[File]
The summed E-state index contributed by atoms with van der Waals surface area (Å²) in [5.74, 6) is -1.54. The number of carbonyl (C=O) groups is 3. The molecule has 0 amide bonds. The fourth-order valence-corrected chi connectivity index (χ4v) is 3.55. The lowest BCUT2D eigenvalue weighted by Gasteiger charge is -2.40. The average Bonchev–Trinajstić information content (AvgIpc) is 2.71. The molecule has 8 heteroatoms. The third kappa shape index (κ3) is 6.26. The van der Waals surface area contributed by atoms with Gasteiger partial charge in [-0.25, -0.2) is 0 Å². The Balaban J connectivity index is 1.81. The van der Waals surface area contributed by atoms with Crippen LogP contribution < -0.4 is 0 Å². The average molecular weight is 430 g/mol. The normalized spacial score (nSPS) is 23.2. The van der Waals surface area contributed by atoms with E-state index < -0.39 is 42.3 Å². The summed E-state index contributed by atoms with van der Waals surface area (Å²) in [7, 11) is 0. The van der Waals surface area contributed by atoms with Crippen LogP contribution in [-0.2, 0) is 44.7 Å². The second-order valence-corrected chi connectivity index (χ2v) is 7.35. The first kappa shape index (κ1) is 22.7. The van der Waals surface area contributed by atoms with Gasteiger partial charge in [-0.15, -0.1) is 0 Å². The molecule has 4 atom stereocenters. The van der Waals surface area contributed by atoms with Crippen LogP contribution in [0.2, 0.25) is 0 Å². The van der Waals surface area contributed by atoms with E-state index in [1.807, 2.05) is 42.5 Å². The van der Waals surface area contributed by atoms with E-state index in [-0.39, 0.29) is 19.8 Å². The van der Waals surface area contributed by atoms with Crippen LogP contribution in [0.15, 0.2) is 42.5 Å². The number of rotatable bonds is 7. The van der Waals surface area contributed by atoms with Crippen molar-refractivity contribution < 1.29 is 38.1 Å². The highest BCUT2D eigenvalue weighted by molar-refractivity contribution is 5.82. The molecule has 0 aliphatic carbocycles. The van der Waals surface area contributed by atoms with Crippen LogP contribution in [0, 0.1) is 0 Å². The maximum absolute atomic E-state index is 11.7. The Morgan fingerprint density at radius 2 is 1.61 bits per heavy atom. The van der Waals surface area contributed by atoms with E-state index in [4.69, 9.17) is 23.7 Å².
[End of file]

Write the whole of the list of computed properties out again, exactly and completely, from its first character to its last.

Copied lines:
The summed E-state index contributed by atoms with van der Waals surface area (Å²) in [5.74, 6) is -1.54. The number of carbonyl (C=O) groups is 3. The molecule has 0 amide bonds. The fourth-order valence-corrected chi connectivity index (χ4v) is 3.55. The lowest BCUT2D eigenvalue weighted by Gasteiger charge is -2.40. The average Bonchev–Trinajstić information content (AvgIpc) is 2.71. The molecule has 8 heteroatoms. The third kappa shape index (κ3) is 6.26. The van der Waals surface area contributed by atoms with Gasteiger partial charge in [-0.25, -0.2) is 0 Å². The Balaban J connectivity index is 1.81. The van der Waals surface area contributed by atoms with Crippen LogP contribution < -0.4 is 0 Å². The average molecular weight is 430 g/mol. The normalized spacial score (nSPS) is 23.2. The van der Waals surface area contributed by atoms with E-state index < -0.39 is 42.3 Å². The summed E-state index contributed by atoms with van der Waals surface area (Å²) in [7, 11) is 0. The van der Waals surface area contributed by atoms with Crippen LogP contribution in [-0.2, 0) is 44.7 Å². The second-order valence-corrected chi connectivity index (χ2v) is 7.35. The first kappa shape index (κ1) is 22.7. The van der Waals surface area contributed by atoms with Gasteiger partial charge in [-0.15, -0.1) is 0 Å². The molecule has 4 atom stereocenters. The van der Waals surface area contributed by atoms with Crippen LogP contribution in [0.2, 0.25) is 0 Å². The van der Waals surface area contributed by atoms with E-state index in [1.807, 2.05) is 42.5 Å². The van der Waals surface area contributed by atoms with E-state index in [-0.39, 0.29) is 19.8 Å². The van der Waals surface area contributed by atoms with Crippen LogP contribution in [0.15, 0.2) is 42.5 Å². The number of rotatable bonds is 7. The van der Waals surface area contributed by atoms with Crippen molar-refractivity contribution < 1.29 is 38.1 Å². The highest BCUT2D eigenvalue weighted by molar-refractivity contribution is 5.82. The molecule has 0 aliphatic carbocycles. The van der Waals surface area contributed by atoms with Crippen LogP contribution in [0, 0.1) is 0 Å². The maximum absolute atomic E-state index is 11.7. The Morgan fingerprint density at radius 2 is 1.61 bits per heavy atom. The van der Waals surface area contributed by atoms with E-state index in [4.69, 9.17) is 23.7 Å².